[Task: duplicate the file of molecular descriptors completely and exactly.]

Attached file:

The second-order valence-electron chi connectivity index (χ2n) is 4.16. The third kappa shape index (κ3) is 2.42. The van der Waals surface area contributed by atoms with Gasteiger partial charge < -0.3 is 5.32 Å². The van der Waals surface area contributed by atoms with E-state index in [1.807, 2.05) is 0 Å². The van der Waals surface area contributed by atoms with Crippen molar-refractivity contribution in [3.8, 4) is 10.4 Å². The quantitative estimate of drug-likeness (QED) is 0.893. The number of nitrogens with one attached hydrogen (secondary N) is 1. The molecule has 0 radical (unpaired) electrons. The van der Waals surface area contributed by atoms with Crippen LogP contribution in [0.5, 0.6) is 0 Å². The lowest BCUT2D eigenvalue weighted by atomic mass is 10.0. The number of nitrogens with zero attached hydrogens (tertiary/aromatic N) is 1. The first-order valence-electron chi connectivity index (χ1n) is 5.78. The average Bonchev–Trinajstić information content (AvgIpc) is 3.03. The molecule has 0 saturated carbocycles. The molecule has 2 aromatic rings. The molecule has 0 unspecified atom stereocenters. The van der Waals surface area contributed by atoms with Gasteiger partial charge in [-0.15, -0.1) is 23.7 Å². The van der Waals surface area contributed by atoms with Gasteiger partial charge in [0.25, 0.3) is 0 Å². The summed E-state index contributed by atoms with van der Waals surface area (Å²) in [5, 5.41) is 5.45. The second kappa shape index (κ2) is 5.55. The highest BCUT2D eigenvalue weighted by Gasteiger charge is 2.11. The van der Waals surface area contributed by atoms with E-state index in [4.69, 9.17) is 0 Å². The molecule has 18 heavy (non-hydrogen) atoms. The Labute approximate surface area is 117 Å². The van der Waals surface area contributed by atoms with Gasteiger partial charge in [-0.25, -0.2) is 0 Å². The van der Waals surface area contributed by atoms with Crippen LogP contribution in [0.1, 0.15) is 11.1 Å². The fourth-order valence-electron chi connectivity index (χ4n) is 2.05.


The second-order valence-electron chi connectivity index (χ2n) is 4.16. The third kappa shape index (κ3) is 2.42. The van der Waals surface area contributed by atoms with Gasteiger partial charge < -0.3 is 5.32 Å². The van der Waals surface area contributed by atoms with E-state index in [1.807, 2.05) is 0 Å². The van der Waals surface area contributed by atoms with Crippen molar-refractivity contribution in [3.8, 4) is 10.4 Å². The quantitative estimate of drug-likeness (QED) is 0.893. The number of nitrogens with one attached hydrogen (secondary N) is 1. The molecule has 0 radical (unpaired) electrons. The van der Waals surface area contributed by atoms with Crippen LogP contribution in [0.5, 0.6) is 0 Å². The lowest BCUT2D eigenvalue weighted by atomic mass is 10.0. The number of nitrogens with zero attached hydrogens (tertiary/aromatic N) is 1. The first-order valence-electron chi connectivity index (χ1n) is 5.78. The average Bonchev–Trinajstić information content (AvgIpc) is 3.03. The molecule has 0 saturated carbocycles. The molecule has 2 aromatic rings. The molecule has 0 unspecified atom stereocenters. The van der Waals surface area contributed by atoms with Gasteiger partial charge in [-0.15, -0.1) is 23.7 Å². The van der Waals surface area contributed by atoms with Gasteiger partial charge in [0.25, 0.3) is 0 Å². The summed E-state index contributed by atoms with van der Waals surface area (Å²) in [5, 5.41) is 5.45. The second kappa shape index (κ2) is 5.55. The highest BCUT2D eigenvalue weighted by Gasteiger charge is 2.11. The van der Waals surface area contributed by atoms with E-state index in [4.69, 9.17) is 0 Å². The molecule has 18 heavy (non-hydrogen) atoms. The Labute approximate surface area is 117 Å². The van der Waals surface area contributed by atoms with Gasteiger partial charge in [-0.25, -0.2) is 0 Å². The van der Waals surface area contributed by atoms with Crippen LogP contribution in [0.1, 0.15) is 11.1 Å². The fourth-order valence-electron chi connectivity index (χ4n) is 2.05.